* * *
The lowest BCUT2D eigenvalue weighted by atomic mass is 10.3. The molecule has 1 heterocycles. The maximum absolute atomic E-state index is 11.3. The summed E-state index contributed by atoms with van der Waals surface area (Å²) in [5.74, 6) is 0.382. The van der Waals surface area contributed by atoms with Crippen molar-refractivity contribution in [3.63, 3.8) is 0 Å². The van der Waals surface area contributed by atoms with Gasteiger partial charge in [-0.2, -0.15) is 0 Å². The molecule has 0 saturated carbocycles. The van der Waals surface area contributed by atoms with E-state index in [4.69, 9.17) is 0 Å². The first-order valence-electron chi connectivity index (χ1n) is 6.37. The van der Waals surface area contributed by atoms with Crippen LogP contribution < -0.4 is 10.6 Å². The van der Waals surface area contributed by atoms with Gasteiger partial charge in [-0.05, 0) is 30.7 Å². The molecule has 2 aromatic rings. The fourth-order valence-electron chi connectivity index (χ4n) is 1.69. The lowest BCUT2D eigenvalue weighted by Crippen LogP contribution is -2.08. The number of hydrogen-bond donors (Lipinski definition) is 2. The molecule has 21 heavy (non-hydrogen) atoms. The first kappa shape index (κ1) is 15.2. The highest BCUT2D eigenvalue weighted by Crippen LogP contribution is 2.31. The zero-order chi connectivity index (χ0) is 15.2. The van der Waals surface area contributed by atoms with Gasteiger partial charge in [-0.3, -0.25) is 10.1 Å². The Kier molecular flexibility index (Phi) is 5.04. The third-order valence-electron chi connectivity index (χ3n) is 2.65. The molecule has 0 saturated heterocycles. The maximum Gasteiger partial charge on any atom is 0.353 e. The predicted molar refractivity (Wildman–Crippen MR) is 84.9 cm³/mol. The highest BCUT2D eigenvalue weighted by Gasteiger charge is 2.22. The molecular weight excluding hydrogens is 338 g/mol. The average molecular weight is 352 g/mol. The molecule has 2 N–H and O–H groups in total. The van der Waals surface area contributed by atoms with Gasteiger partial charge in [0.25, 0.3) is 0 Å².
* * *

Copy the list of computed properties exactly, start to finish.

The lowest BCUT2D eigenvalue weighted by atomic mass is 10.3. The molecule has 1 heterocycles. The maximum absolute atomic E-state index is 11.3. The summed E-state index contributed by atoms with van der Waals surface area (Å²) in [5.74, 6) is 0.382. The van der Waals surface area contributed by atoms with Crippen molar-refractivity contribution in [3.63, 3.8) is 0 Å². The van der Waals surface area contributed by atoms with Gasteiger partial charge in [-0.2, -0.15) is 0 Å². The molecule has 0 saturated carbocycles. The van der Waals surface area contributed by atoms with E-state index in [4.69, 9.17) is 0 Å². The first-order valence-electron chi connectivity index (χ1n) is 6.37. The van der Waals surface area contributed by atoms with Crippen LogP contribution < -0.4 is 10.6 Å². The van der Waals surface area contributed by atoms with Gasteiger partial charge in [-0.05, 0) is 30.7 Å². The molecule has 2 aromatic rings. The fourth-order valence-electron chi connectivity index (χ4n) is 1.69. The lowest BCUT2D eigenvalue weighted by Crippen LogP contribution is -2.08. The number of hydrogen-bond donors (Lipinski definition) is 2. The molecule has 21 heavy (non-hydrogen) atoms. The first kappa shape index (κ1) is 15.2. The highest BCUT2D eigenvalue weighted by Crippen LogP contribution is 2.31. The zero-order chi connectivity index (χ0) is 15.2. The van der Waals surface area contributed by atoms with Gasteiger partial charge in [-0.3, -0.25) is 10.1 Å². The Kier molecular flexibility index (Phi) is 5.04. The third-order valence-electron chi connectivity index (χ3n) is 2.65. The molecule has 0 saturated heterocycles. The maximum Gasteiger partial charge on any atom is 0.353 e. The predicted molar refractivity (Wildman–Crippen MR) is 84.9 cm³/mol. The highest BCUT2D eigenvalue weighted by Gasteiger charge is 2.22. The molecular weight excluding hydrogens is 338 g/mol. The average molecular weight is 352 g/mol. The molecule has 2 N–H and O–H groups in total. The van der Waals surface area contributed by atoms with Gasteiger partial charge in [0.25, 0.3) is 0 Å².